I know, I hear your question already: Didnt you just say never use a spindle gouge on a bowl? Yes, not on the outer portions, or walls of the bowl. I have a specific task for the spindle gouge, and it does it well.

Making a simple inward push cut with the spindle gouge accomplishes this task quickly and efficiently. I also use the spindle gouge to make a small indented tick mark on the very center of the tenon. This tick mark helps me align the tailstock live center later when I need to remove the tenon.

Spindle gouges may also be used on bowls to add details, like simple stripes or coves around the rim. Just dont use the spindle gouge to remove large amounts of material or make shaping cuts on a bowl. That is when troubles arise.

If making a tenon by eye is not easy to do with a spindle gouge, there is another option. A parting tool can be reground and repurposed as a dedicated dovetail angle scraper. A custom ground parting/tenon tool allows quick, easy and consistent tenon cuts each time.

You can make a custom tenon tool or purchase one direct now. There are specific scrapers designed just for making dovetail tenon and mortise angles. The tenon scraper can be used instead of attempting to cut the dovetail angle by eye with a spindle gouge.

Also, a flat straight scraper is helpful for refining the outside of bowls. If youre only going with one scraper, I use and recommend a more substantial round nose scraper because it gives more control and does not vibrate as much as a smaller version does.

With a little knowledge and practice, a round nose scraper can be an incredibly useful tool for bowl making. Read this article all about the round nose scraper and make sure youre getting the most out of yours.

The 80/20 rule applies to wood bowl turning for sure. Twenty percent of the wood bowl turning tools needed to make a wood bowl are active 80 percent of the time. That would be the concise list mentioned above.

Once all the wood bowl turning tools are in hand, they need to be sharp. Consistent sharpening requires a good sharpening station. The station doesnt need to be complicated, but it does need to be accurate.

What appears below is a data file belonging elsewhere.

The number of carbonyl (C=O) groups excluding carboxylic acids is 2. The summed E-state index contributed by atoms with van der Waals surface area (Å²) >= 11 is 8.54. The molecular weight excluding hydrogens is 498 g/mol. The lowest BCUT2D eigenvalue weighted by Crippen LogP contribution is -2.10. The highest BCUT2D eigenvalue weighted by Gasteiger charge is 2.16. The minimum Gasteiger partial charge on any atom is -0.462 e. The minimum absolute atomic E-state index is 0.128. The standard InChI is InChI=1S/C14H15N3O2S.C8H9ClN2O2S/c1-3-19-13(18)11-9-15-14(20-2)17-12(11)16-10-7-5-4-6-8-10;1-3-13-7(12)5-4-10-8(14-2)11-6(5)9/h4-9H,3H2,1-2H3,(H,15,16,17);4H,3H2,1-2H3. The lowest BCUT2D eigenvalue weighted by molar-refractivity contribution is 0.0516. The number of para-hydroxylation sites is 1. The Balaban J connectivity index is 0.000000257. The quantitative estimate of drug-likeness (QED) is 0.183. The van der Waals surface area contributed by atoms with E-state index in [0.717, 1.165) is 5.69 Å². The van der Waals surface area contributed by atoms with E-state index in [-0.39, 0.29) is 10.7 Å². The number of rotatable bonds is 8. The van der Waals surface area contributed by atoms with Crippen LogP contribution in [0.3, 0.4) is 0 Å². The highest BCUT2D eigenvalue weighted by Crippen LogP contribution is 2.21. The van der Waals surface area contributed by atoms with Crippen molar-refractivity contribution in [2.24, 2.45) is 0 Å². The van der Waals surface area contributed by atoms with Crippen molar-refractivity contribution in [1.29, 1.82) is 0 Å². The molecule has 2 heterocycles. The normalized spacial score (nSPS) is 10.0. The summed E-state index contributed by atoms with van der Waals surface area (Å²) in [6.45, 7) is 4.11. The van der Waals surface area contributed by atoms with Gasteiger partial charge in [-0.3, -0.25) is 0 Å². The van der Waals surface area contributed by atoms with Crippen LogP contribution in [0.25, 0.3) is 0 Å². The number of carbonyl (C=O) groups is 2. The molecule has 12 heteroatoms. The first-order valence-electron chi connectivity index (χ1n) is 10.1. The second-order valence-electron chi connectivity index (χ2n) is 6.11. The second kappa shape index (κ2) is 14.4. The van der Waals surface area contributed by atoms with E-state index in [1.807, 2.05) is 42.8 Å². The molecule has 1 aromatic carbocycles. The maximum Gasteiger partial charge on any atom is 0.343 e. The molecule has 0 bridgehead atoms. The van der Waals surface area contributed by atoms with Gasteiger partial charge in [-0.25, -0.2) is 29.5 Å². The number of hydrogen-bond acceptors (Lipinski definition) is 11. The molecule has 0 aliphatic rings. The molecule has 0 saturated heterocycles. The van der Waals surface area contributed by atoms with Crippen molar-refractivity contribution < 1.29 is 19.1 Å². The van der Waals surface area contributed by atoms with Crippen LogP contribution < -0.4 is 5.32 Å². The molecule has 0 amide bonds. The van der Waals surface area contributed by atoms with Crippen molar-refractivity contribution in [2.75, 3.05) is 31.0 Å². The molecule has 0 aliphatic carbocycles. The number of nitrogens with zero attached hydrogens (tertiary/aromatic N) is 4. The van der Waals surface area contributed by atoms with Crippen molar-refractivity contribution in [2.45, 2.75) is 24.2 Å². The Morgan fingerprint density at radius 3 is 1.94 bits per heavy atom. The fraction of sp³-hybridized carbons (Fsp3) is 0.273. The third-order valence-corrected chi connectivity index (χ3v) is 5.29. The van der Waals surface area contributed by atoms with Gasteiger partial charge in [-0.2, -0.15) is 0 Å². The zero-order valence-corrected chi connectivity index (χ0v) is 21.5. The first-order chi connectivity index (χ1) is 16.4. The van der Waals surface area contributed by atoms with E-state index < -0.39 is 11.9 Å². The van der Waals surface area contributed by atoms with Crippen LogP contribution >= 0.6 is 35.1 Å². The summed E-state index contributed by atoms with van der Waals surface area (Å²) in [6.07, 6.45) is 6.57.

A slow speed grinder is the hub of my sharpening station. Two CBN sharpening wheels are attached to the grinder. One wheel is a 180 grit CBN sharpening wheel, and the other is an 80 grit CBN for shaping wheel.

I use the CBN wheels rather than the white aluminum oxide, because they are more precise and require no maintenance. If you decide to use the aluminum oxide wheels, they will need to be leveled with a dressing stick periodically.

In addition to the sharpening station, handheld sharpening hones are essential to return a shape edge to a given tool easily. Sharpening hones are a great alternative rather than returning to the grinder each time, which removes more steel from the tool.

And last but not least, we need to address the tools and equipment necessary to finish a wood bowl. Once the bowl blank has been turned, shaped, and completed, the finishing process is all that remains.

Typically, sanding takes place once the bowl has is turned. I use an angled electric drill with a 3 velcro sanding pad to sand my bowls. If the piece uses green wood, I have the best success with higher quality mesh sanding disks, which do not clog easily from the wet material. If Im sanding a dry bowl or one with natural edges, I use a standard sanding disk.

The sanding process requires progressing through the various grits resulting in a smooth final surface. I use the 50 percent rule, which means I use grits that are 50 percent larger than the previous. So, I start with 120 grit, then proceed to 180, 240 and 320.

A simple, high-quality Danish oil can be applied. The results of seeing oil applied to the newly sanded bowl are usually stunning. Several coats of Danish oil and drying periods are recommended and will provide a good finish.

However, I prefer a special finish that works great for any bowl and is food-safe and durable. The finish I use most is a combination of beeswax and linseed oil. It leaves a subtle luster finish that soaks into the wood well and creates a beautiful long-lasting, food-safe finish. Follow the simple directions, and one coat creates a fantastic finish.Read my article about My Favorite Food Safe Wood Bowl Finish.